Show simple item record

dc.contributor.advisorFolio, Cynthia
dc.creatorGatti, Matthew
dc.date.accessioned2020-11-04T15:19:45Z
dc.date.available2020-11-04T15:19:45Z
dc.date.issued2018
dc.identifier.urihttp://hdl.handle.net/20.500.12613/2901
dc.description.abstractIn The Who’s second rock opera Quadrophenia, a fictitious teenager suffers from a mental illness that gives him four distinct personalities. Its main songwriter, Pete Townshend, uses the disorder and the four personalities as a means to represent the four members of The Who through the teenage protagonist, a young mod named Jimmy. Townshend reveals Jimmy’s disposition at the conclusion of a lament written from Jimmy’s perspective in Quadrophenia’s liner notes, in a harrowing confession: “Schizophrenic? I’m bleeding quadrophenic.” In this monograph, I will examine Quadrophenia for its representations of mental illness through textual, musical, and historical perspectives and how these perspectives provide evidence toward a storyline based around the cultural concept of madness. Mental illness is an invisible illness, for the inflicted does not present noticeable symptoms to others, making it difficult to perceive and accurately diagnose. That is why within popular culture, schizophrenia is oftentimes used interchangeably with multiple personality disorder (now known as dissociative identity disorder), as is the case with Jimmy in Quadrophenia. Although these disorders are not at all similar, both are considered under the broader umbrella of madness, a term which historically was of medical and legal significance but gained political and ideological meanings in our modern society. Quadrophenia was meant as a tribute and celebration of The Who’s beginnings within the mid-60s London mod subculture. The invisible illness aspect of the storyline is worth investigating for its avoidance of treating mental illness within the medical model, in which it is considered to be a deficit of normalcy that is in need of a fix or cure. Though Jimmy struggles with his illness, it is mostly viewed as part of his adolescent character and then further used as a way of musically and textually representing The Who and the musicians’ individual characters. The Who were the epitome of music and madness; their music often spoke in terms of deviance and disobedience, while their live performances were physical and objectionably loud, sometimes concluding with the destruction of instruments. Treating mental illness, as well as physical and developmental impairments, as difference rather than deficit, is a key principle of current disability studies and its cultural model of disability. This is in opposition to the biological model in the medical field. Society has constructed madness as a binary to sanity, and thus a contrast to normalcy. As this binary is still in practice today, society as a whole continues to stigmatize mental illness and forces it to remain invisible. The Who and their embodiment of mental illness in Quadrophenia are meant not merely to arouse sympathy for Jimmy, but also to empower mental illness as a basis of character strength. The following monograph begins with an introduction to music and disability studies regarding mental illness. The next chapter offers a glimpse into the literature on The Who and Quadrophenia, including a survey of a 2013 conference dedicated exclusively to Quadrophenia. Finally, a chapter analyzes representations of mental illness in Quadrophenia within the music, society, and The Who themselves before a brief concluding chapter.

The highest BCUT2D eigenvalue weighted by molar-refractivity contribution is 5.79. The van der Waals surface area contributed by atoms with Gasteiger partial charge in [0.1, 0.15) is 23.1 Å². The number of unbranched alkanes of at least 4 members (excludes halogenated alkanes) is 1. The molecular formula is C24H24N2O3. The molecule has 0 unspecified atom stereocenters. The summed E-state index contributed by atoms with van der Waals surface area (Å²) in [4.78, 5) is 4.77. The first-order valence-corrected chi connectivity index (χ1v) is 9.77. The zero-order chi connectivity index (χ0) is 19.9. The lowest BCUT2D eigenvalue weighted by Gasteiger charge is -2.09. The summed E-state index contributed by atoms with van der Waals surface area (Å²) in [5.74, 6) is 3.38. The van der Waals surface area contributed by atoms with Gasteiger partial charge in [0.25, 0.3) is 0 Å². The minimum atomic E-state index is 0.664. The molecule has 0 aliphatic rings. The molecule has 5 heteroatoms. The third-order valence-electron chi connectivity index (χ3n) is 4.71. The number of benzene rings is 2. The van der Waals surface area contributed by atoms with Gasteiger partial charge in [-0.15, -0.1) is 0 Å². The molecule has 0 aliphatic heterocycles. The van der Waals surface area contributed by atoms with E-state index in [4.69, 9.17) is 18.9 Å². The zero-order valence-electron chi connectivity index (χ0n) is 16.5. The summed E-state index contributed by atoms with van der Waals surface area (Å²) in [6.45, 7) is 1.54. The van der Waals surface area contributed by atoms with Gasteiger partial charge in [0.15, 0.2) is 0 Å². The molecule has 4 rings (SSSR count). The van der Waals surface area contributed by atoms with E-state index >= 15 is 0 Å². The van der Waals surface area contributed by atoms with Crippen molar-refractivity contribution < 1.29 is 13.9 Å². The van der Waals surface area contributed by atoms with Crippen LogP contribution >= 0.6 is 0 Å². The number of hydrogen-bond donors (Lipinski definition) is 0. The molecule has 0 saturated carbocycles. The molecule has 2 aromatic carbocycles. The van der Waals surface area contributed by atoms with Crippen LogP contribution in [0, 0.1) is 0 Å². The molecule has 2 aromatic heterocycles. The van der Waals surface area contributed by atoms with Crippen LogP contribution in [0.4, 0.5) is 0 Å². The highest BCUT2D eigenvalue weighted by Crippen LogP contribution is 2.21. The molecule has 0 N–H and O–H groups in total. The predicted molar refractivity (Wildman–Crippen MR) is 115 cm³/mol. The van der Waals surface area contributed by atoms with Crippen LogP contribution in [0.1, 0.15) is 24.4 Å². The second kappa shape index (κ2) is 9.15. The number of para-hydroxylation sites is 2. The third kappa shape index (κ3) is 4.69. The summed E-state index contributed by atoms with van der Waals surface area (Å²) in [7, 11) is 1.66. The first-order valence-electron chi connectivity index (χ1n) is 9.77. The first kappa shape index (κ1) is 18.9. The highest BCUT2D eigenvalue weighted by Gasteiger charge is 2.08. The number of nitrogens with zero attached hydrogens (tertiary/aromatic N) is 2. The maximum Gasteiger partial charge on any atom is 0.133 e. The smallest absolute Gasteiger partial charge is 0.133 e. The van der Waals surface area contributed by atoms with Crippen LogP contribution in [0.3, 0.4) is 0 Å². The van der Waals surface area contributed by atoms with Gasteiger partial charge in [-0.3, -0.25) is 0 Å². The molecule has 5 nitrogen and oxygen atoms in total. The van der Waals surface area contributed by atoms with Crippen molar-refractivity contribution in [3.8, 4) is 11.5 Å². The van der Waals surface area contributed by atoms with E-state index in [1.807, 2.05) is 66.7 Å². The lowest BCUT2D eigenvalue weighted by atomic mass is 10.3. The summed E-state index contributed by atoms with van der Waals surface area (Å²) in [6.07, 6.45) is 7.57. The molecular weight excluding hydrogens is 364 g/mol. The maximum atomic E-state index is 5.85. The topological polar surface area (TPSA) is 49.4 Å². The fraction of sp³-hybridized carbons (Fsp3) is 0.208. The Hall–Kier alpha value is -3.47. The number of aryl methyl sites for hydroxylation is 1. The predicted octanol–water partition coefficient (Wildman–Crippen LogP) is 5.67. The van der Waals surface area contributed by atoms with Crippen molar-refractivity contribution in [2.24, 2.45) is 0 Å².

dc.format.extent84 pages
dc.language.isoeng
dc.publisherTemple University. Libraries
dc.relation.ispartofTheses and Dissertations
dc.rightsIN COPYRIGHT- This Rights Statement can be used for an Item that is in copyright. Using this statement implies that the organization making this Item available has determined that the Item is in copyright and either is the rights-holder, has obtained permission from the rights-holder(s) to make their Work(s) available, or makes the Item available under an exception or limitation to copyright (including Fair Use) that entitles it to make the Item available.
dc.rights.urihttp://rightsstatements.org/vocab/InC/1.0/
dc.subjectMusic
dc.subjectDisability Studies
dc.subjectMusic History
dc.titleInside/Outside: Representations of Invisible Illness in The Who's Quadrophenia
dc.typeText
dc.type.genreThesis/Dissertation
dc.contributor.committeememberGoldin-Perschbacher, Shana
dc.contributor.committeememberBrunner, Matthew
dc.contributor.committeememberWillier, Stephen Ace
dc.description.departmentMusic Performance
dc.relation.doihttp://dx.doi.org/10.34944/dspace/2883
dc.ada.noteFor Americans with Disabilities Act (ADA) accommodation, including help with reading this content, please contact scholarshare@temple.edu
dc.description.degreeD.M.A.
refterms.dateFOA2020-11-04T15:19:45Z


Files in this item

Thumbnail
Name:
TETDEDXGatti-temple-0225E-13220.pdf
Size:
960.1Kb
Format:
PDF

This item appears in the following Collection(s)

Show simple item record